Appraisal, Breast cancer, Clinical practice, Risk prediction model, Survey, Tool
in
Familial Cancer
volume
17
issue
1
pages
31 - 41
publisher
Kluwer
external identifiers
  • scopus:85020540592
ISSN
1389-9600
DOI
10.1007/s10689-017-0014-x
language
English
LU publication?
yes
id
00d5ad67-e55a-47ba-8a31-750866e6989b
date added to LUP
2017-08-11 14:26:42
date last changed
2018-01-17 14:27:47
@article{00d5ad67-e55a-47ba-8a31-750866e6989b,
  abstract     = {<p>The ‘BOADICEA’ Web Application (BWA) used to assess breast cancer risk, is currently being further developed, to integrate additional genetic and non-genetic factors. We surveyed clinicians’ perceived acceptability of the existing BWA v3. An online survey was conducted through the BOADICEA website, and the British, Dutch, French and Swedish genetics societies. Cross-sectional data from 443 participants who provided at least 50% responses were analysed. Respondents varied in age and, clinical seniority, but mainly comprised women (77%) and genetics professionals (82%). Some expressed negative opinions about the scientific validity of BOADICEA (9%) and BWA v3 risk presentations (7–9%). Data entry time (62%), clinical utility (22%) and ease of communicating BWA v3 risks (13–17%) received additional negative appraisals. In multivariate analyses, controlling for gender and country, data entry time was perceived as longer by genetic counsellors than clinical geneticists (p &lt; 0.05). Respondents who (1) considered hormonal BC risk factors as more important (p &lt; 0.01), and (2) communicated numerical risk estimates more frequently (p &lt; 0.001), judged BWA v3 of lower clinical utility. Respondents who carried out less frequent clinical activity (p &lt; 0.01) and respondents with ‘11 to 15 years’ seniority (p &lt; 0.01) had less favourable opinions of BWA v3 risk presentations. Seniority of ‘6 to 10 years’ (p &lt; 0.05) and more frequent numerical risk communication (p &lt; 0.05) were associated with higher fear of communicating the BWA v3 risks to patients. The level of genetics training did not affect opinions. Further development of BWA should consider technological, genetics service delivery and training initiatives.</p>},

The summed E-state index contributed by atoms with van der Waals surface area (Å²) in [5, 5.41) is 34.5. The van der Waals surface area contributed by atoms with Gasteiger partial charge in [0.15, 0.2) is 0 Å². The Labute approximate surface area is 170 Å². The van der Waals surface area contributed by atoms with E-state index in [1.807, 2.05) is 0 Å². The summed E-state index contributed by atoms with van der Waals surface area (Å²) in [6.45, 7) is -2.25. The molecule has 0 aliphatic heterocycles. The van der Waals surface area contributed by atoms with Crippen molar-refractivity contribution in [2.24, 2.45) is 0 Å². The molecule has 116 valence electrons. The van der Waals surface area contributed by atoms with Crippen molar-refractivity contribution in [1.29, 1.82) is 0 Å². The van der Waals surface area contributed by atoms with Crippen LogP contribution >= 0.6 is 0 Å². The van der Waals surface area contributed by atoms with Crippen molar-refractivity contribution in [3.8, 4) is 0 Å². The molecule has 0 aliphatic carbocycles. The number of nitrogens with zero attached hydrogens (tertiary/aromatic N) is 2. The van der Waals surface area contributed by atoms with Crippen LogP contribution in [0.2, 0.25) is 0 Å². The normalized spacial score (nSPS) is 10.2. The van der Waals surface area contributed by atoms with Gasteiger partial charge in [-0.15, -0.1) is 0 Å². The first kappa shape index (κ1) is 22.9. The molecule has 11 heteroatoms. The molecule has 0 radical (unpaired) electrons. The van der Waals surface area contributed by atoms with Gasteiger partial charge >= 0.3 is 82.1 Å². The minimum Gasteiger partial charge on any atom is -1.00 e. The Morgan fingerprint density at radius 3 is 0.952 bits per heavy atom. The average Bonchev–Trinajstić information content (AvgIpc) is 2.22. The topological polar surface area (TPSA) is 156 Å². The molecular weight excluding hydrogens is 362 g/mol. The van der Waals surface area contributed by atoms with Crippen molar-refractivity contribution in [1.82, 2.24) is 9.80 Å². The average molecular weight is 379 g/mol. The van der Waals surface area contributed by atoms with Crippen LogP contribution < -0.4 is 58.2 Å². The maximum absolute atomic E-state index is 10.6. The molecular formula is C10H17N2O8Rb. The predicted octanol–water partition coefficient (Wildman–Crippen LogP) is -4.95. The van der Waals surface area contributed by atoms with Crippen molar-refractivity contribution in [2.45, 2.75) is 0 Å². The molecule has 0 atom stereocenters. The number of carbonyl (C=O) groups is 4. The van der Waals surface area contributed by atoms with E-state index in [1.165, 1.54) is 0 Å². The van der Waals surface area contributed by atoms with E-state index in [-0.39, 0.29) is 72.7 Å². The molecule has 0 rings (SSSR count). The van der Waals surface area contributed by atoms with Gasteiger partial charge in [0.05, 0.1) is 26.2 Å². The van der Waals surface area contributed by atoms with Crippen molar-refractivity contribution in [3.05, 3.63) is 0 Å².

author       = {Brédart, Anne and Kop, Jean Luc and Antoniou, Antonis C. and Cunningham, Alex P. and de Pauw, Antoine and Tischkowitz, Marc and Ehrencrona, Hans and Dolbeault, Sylvie and Robieux, Léonore and Rhiem, Kerstin and Easton, Douglas F. and Devilee, Peter and Stoppa-Lyonnet, Dominique and Schmutlzer, Rita},
  issn         = {1389-9600},
  keyword      = {Appraisal,Breast cancer,Clinical practice,Risk prediction model,Survey,Tool},
  language     = {eng},
  number       = {1},
  pages        = {31--41},
  publisher    = {Kluwer},
  series       = {Familial Cancer},
  title        = {Use of the BOADICEA Web Application in clinical practice : appraisals by clinicians from various countries},
  url          = {http://dx.doi.org/10.1007/s10689-017-0014-x},
  volume       = {17},
  year         = {2018},
}